• Some professors of Panama universities were quite happy to see that they could use this tool on their courses, this is thanks to the bonescript library, it is now easy to request project involving web applications and hardware combined thanks to the BeagleBone Black.

Some images of the event :











Diego Turcios: In the Encuentro Centroamericano de Software Libre!

Fri, 2014-10-10 19:05
Currently I'm on the city of Chitre in Panama for the VI Encuentro Centroamericano de Software Libre.

This has been an excelent experience. I met several friends and community members I meet on the Primer Encuentro Centroamericano in the city of Esteli Nicaragua and of course new persons from central america.

Something new the ECSL has, is the presence of several recognize people of the open source community. We had the presence of Ramon Ramon, a famous blogger in the latin america. Guillermo Movia Community Manager for Latin America for Mozilla and other people of the Open Source Community in Central America.

I'm going to write in future post about my presentation of the BeagleBoard.org and other talks I have with the Mozilla people. By the way I got the opportunity to know Jorge Aguilar founder of the Mozilla Community of Honduras.

Some images.
If you want to read this presentation in spanish click here.






Michael Hall: 1.0: The deadliest milestone

Fri, 2014-10-10 18:49

So it’s finally happened, one of my first Ubuntu SDK apps has reached an official 1.0 release. And I think we all know what that means. Yup, it’s time to scrap the code and start over.

It’s a well established mantra, codified by Fred Brooks, in software development that you will end up throwing away the first attempt at a new project. The releases between 0.1 and 0.9 are a written history of your education about the problem, the tools, or the language you are learning. And learn I did, I wrote a whole series of posts about my adventures in writing uReadIt. Now it’s time to put all of that learning to good use.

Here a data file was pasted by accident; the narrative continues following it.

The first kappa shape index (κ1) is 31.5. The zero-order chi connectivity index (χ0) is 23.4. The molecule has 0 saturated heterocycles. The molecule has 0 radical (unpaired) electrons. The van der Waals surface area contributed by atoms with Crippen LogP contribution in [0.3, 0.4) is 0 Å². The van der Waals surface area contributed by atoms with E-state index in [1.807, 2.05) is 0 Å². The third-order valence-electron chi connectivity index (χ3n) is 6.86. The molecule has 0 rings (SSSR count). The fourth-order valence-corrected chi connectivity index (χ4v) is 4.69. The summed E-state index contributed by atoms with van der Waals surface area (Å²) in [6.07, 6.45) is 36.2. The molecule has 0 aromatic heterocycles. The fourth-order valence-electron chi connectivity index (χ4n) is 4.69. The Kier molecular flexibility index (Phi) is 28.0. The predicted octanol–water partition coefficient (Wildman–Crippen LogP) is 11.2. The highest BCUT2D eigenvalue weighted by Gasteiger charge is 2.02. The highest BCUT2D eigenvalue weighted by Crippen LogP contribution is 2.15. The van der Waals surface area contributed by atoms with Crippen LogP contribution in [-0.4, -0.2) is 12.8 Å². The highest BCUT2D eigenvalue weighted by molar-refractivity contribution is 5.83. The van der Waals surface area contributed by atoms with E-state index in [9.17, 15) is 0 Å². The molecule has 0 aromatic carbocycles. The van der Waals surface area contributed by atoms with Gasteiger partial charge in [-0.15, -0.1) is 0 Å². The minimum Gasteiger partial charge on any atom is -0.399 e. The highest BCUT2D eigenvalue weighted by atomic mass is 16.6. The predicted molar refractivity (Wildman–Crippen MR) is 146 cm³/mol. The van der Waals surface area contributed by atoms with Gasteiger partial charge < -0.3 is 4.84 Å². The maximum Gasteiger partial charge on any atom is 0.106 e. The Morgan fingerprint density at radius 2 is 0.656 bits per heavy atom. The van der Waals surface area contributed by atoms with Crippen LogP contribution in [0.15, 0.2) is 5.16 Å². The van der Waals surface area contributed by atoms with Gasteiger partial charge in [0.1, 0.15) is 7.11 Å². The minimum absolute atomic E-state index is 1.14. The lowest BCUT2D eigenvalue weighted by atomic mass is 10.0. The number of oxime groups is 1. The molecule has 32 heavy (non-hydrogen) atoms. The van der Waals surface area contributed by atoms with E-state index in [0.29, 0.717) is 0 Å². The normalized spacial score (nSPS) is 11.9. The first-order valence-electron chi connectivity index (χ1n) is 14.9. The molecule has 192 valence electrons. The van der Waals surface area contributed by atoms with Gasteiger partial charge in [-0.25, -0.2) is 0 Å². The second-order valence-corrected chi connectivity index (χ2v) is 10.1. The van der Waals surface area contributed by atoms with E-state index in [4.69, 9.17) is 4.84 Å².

Often times projects still spend an extremely long time in this 0.x stage, getting ever closer but never reaching that 1.0 release.  This isn’t because they think 1.0 should wait until the codebase is perfect, I don’t think anybody expects 1.0 to be perfect. 1.0 isn’t the milestone of success, it’s the crossing of the Rubicon, the point where drastic change becomes inevitable. It’s the milestone where the old code, with all it’s faults, dies, and out of it is born a new codebase.

So now I’m going to start on uReadIt 2.0, starting fresh, with the latest Ubuntu UI Toolkit and platform APIs. It won’t be just a feature-for-feature rewrite either, I plan to make this a great Reddit client for both the phone and desktop user. To that end, I plan to add the following:

  • A full Javascript library for interacting with the Reddit API
  • User account support, which additionally will allow:
    • Posting articles & comments
    • Reading messages in your inbox
    • Upvoting and downvoting articles and comments
  • Convergence from the start, so it’s usable on the desktop as well
  • Re-introduce link sharing via Content-Hub
  • Take advantage of new features in the UITK such as UbuntuListView filtering & pull-to-refresh, and left/right swipe gestures on ListItems

Another change, which I talked about in a previous post, will be to the license of the application. Where uReadIt 1.0 is GPLv3, the next release will be under a BSD license.

Ubuntu Podcast from the UK LoCo: S07E28 – The One with the List

Fri, 2014-10-10 10:59

We’re back with Season Seven, Episode Twenty-Eight of the Ubuntu Podcast! Alan Pope, Laura Cowen, Mark Johnson, and Tony Whitmore! We ate this carrot cake from the Co-op. It’s very tasty.

 Download Ogg  Download MP3 Play in Popup

In this week’s show:

  • We also discuss:
  • We share some Command Line Lurve which saves you valuable keystrokes: tar xvf archive.tar.bz2 tar xvf foo.tar.gz

    Tar now auto-detects the compression algorithm used!

  • And we read your feedback. Thanks for sending it in!

We’ll be back next week, so please send your comments and suggestions to: podcast@ubuntu-uk.org
Join us on IRC in #uupc on Freenode
Leave a voicemail via phone: +44 (0) 203 298 1600, sip: podcast@sip.ubuntu-uk.org and skype: ubuntuukpodcast